Lido and Rocket Pool Duel Over Centralization Concerns

Rocket Pool Plans Governance Overhaul With Saturn Upgrade

By: Samuel Haig Loading...

Lido and Rocket Pool Duel Over Centralization Concerns

Tensions between top liquid staking providers Lido and Rocket Pool are escalating, with researchers from Lido calling out Rocket Pool over the purported decentralization of its Protocol DAO.

On July 4, Lido’s community staking lead, Dmitriy Gusakov, tweeted that his team identified an Externally Owned Account (EOA) with the power to change any of the parameters in the pDAO smart contracts. “That's not how permissionless protocols should operate!” Gusakov wrote.

An EOA is a simple wallet typically controlled by a single entity. Most major web3 projects either use decentralized token-based governance or multi-signature wallets that require multiple people to sign off on transactions when dealing with administrative permissions.

Chris Blec, an outspoken web3 governance delegate, said Rocket Pool should disclose the EOA account on its homepage.

Rocket Pool community members were quick to defend the protocol.

Darren Langley, general manager at Rocket Pool, told The Defiant that the EOA account is well-known, and the project is already working to address it as part of its forthcoming Saturn upgrade.

“The pDAO has limited authority to modify specific settings and manage treasury spends, but it does not have control over the entire protocol,” Langley said. The pDAO is tasked with determining protocol parameters, including tokenomics, treasury utilization, and protocol configurations.

Langley added that an EOA was initially chosen to enable fast responses to potential security issues, “but the intention has always been to replace this with a robust community solution.”

RocketPool also has an Oracle DAO (oDAO), which is a group of nodes tasked with specialized responsibilities. The community is currently voting on a proposal that would slash oDAO members’ compensation.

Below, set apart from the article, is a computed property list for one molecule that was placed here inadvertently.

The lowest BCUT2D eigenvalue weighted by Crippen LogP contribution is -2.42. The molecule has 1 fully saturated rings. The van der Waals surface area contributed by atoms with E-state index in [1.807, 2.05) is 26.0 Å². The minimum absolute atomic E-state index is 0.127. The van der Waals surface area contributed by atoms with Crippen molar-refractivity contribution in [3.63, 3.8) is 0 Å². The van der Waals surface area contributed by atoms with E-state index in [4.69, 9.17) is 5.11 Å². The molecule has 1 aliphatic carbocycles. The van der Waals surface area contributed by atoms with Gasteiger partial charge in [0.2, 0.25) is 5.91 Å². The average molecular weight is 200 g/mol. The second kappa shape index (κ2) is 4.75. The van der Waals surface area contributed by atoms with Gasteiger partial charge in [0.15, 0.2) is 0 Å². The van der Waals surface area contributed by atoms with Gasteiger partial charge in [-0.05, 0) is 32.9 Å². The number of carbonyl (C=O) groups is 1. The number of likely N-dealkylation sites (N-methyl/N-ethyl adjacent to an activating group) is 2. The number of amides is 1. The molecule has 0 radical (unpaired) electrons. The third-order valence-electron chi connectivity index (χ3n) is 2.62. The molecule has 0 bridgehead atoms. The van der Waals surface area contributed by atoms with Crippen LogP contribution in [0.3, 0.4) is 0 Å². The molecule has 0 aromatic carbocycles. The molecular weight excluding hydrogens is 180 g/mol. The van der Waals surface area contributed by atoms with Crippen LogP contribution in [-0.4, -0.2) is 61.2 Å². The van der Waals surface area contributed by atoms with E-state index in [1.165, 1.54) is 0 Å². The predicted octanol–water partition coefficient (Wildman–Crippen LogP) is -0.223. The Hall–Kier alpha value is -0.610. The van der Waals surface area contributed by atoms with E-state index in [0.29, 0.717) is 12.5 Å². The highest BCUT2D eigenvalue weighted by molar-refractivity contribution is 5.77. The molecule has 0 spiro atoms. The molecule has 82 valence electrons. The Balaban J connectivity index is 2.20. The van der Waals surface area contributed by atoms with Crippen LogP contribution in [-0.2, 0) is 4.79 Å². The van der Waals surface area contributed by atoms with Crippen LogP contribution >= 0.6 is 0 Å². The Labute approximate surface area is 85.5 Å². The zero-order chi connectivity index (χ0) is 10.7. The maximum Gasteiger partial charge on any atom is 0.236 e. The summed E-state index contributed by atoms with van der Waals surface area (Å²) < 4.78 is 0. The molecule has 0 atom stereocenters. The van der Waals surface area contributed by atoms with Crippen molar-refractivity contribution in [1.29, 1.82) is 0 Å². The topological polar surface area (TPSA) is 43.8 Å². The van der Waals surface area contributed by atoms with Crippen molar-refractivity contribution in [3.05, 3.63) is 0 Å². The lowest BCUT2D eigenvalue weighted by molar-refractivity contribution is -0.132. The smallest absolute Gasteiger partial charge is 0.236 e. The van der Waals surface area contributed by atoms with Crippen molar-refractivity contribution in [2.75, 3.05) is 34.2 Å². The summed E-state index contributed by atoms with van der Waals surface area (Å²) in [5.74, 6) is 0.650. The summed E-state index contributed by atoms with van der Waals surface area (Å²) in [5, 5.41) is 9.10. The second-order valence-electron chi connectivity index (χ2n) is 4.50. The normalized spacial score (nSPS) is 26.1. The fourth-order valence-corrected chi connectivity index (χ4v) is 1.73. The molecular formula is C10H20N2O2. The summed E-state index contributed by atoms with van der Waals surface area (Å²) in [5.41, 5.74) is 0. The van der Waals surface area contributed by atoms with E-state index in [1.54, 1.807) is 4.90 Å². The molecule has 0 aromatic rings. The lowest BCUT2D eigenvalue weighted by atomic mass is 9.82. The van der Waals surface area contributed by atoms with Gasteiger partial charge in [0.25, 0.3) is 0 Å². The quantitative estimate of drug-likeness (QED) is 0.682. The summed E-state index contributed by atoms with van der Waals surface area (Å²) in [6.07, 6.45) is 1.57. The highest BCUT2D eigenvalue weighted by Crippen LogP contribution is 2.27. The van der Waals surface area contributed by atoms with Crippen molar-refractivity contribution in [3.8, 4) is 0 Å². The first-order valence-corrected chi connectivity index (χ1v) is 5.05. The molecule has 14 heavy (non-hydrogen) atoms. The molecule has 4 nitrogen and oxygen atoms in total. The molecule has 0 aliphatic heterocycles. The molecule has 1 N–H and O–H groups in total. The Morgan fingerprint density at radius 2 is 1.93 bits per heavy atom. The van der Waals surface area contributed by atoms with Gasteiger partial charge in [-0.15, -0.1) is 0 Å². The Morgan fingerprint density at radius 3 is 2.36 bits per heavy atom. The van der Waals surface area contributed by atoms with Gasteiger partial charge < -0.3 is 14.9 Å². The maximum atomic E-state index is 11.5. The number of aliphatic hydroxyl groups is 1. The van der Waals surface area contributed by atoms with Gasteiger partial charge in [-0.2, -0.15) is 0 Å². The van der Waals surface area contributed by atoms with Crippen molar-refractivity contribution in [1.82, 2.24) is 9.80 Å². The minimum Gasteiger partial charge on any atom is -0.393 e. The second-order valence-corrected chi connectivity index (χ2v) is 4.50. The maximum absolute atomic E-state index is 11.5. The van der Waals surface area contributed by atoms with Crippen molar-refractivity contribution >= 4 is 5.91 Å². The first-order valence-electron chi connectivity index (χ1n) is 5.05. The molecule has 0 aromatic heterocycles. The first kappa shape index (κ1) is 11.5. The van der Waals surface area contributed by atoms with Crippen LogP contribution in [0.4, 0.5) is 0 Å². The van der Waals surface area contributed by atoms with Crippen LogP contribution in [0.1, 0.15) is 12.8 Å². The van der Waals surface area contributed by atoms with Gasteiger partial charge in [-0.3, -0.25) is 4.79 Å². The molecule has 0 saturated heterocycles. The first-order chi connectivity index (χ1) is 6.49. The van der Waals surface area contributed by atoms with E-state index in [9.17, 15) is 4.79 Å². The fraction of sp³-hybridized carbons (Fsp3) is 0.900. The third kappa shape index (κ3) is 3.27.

Centralization of Staked Ether

The public spat comes as Lido faces increasing criticism from critics for its increasing control over the supply of staked Ether.

Based on data from and Dune Analytics, Lido’s validators now control 36% of the network’s 20.8M staked ETH, potentially incentivizing collusion between otherwise isolated stakers. For comparison, Rocket Pool controls just 3%.

In May, Vitalik Buterin, Ethereum’s chief scientist and co-founder, said no single staking pool should control more than 15% of the network’s validators, advocating for pools to increase fees to disincentivize adoption. Against this backdrop, Lido’s recent move to greenlight a revamped revenue-sharing program for ecosystem partners has drawn condemnation.

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The Defiant The Defiant

“Lido going after Rocket Pool for not being decentralized enough is legit hilarious,” tweeted Marceaueth, a Rocket Pool community member.

Saturn Upgrade

While Rocket Pool is still determining what to include in its forthcoming Saturn upgrade, Langley said introducing on-chain voting is a high priority for Rocket Pool’s team and community.

Recent discussions indicate Rocket Pool is exploring token-based voting using a quadratic system to bolster the voting power of smaller community members. A brainstorming document discussing Saturn shows the community is considering including autostaking, an integration with EigenLayer, and zero-knowledge-powered oracles in the upgrade.